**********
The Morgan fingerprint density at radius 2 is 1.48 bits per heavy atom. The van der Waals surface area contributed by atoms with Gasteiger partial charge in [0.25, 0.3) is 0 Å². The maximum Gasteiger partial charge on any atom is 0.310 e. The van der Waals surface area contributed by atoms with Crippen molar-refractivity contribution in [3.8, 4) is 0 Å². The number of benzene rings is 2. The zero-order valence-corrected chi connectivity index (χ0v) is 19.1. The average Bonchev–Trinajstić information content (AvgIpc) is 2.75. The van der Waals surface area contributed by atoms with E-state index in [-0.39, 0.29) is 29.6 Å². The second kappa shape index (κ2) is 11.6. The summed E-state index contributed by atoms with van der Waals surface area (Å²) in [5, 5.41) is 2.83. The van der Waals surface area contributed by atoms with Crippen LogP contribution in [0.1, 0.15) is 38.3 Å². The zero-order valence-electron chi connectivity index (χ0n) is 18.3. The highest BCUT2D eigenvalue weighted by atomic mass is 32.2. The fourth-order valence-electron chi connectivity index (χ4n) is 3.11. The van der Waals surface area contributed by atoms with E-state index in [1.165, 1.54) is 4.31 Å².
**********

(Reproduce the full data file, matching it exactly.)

The Morgan fingerprint density at radius 2 is 1.48 bits per heavy atom. The van der Waals surface area contributed by atoms with Gasteiger partial charge in [0.25, 0.3) is 0 Å². The maximum Gasteiger partial charge on any atom is 0.310 e. The van der Waals surface area contributed by atoms with Crippen molar-refractivity contribution in [3.8, 4) is 0 Å². The number of benzene rings is 2. The zero-order valence-corrected chi connectivity index (χ0v) is 19.1. The average Bonchev–Trinajstić information content (AvgIpc) is 2.75. The van der Waals surface area contributed by atoms with E-state index in [-0.39, 0.29) is 29.6 Å². The second kappa shape index (κ2) is 11.6. The summed E-state index contributed by atoms with van der Waals surface area (Å²) in [5, 5.41) is 2.83. The van der Waals surface area contributed by atoms with Crippen LogP contribution in [0.1, 0.15) is 38.3 Å². The zero-order valence-electron chi connectivity index (χ0n) is 18.3. The highest BCUT2D eigenvalue weighted by atomic mass is 32.2. The fourth-order valence-electron chi connectivity index (χ4n) is 3.11. The van der Waals surface area contributed by atoms with E-state index in [1.165, 1.54) is 4.31 Å².